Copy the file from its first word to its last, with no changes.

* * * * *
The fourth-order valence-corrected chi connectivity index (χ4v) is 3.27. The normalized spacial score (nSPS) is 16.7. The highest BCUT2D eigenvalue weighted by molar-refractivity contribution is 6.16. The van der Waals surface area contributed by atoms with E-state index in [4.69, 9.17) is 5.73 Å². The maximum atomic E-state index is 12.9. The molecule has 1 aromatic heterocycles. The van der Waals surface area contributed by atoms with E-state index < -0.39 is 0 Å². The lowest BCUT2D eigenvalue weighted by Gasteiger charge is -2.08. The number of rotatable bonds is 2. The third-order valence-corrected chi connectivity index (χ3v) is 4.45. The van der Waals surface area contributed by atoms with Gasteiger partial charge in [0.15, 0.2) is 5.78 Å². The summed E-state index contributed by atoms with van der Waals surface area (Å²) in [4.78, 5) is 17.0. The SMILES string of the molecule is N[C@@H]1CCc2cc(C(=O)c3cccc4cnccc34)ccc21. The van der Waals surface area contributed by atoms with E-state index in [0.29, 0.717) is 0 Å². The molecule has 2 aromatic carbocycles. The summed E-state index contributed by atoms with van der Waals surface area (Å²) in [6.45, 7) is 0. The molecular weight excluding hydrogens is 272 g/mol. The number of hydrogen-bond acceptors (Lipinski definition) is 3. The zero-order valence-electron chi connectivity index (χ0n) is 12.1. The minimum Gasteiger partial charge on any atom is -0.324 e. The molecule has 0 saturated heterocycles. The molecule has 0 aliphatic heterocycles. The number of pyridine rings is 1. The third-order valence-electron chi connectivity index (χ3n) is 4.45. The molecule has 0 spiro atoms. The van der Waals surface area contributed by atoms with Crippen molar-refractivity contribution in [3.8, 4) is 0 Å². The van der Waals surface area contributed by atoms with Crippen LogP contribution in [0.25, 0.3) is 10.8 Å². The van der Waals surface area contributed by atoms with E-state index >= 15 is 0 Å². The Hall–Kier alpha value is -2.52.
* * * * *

The fourth-order valence-corrected chi connectivity index (χ4v) is 3.27. The normalized spacial score (nSPS) is 16.7. The highest BCUT2D eigenvalue weighted by molar-refractivity contribution is 6.16. The van der Waals surface area contributed by atoms with E-state index in [4.69, 9.17) is 5.73 Å². The maximum atomic E-state index is 12.9. The molecule has 1 aromatic heterocycles. The van der Waals surface area contributed by atoms with E-state index < -0.39 is 0 Å². The lowest BCUT2D eigenvalue weighted by Gasteiger charge is -2.08. The number of rotatable bonds is 2. The third-order valence-corrected chi connectivity index (χ3v) is 4.45. The van der Waals surface area contributed by atoms with Gasteiger partial charge in [0.15, 0.2) is 5.78 Å². The summed E-state index contributed by atoms with van der Waals surface area (Å²) in [4.78, 5) is 17.0. The SMILES string of the molecule is N[C@@H]1CCc2cc(C(=O)c3cccc4cnccc34)ccc21. The van der Waals surface area contributed by atoms with E-state index in [0.29, 0.717) is 0 Å². The molecule has 2 aromatic carbocycles. The summed E-state index contributed by atoms with van der Waals surface area (Å²) in [6.45, 7) is 0. The molecular weight excluding hydrogens is 272 g/mol. The number of hydrogen-bond acceptors (Lipinski definition) is 3. The zero-order valence-electron chi connectivity index (χ0n) is 12.1. The minimum Gasteiger partial charge on any atom is -0.324 e. The molecule has 0 saturated heterocycles. The molecule has 0 aliphatic heterocycles. The number of pyridine rings is 1. The third-order valence-electron chi connectivity index (χ3n) is 4.45. The molecule has 0 spiro atoms. The van der Waals surface area contributed by atoms with Crippen molar-refractivity contribution in [3.8, 4) is 0 Å². The van der Waals surface area contributed by atoms with Crippen LogP contribution in [0.25, 0.3) is 10.8 Å². The van der Waals surface area contributed by atoms with E-state index >= 15 is 0 Å². The Hall–Kier alpha value is -2.52.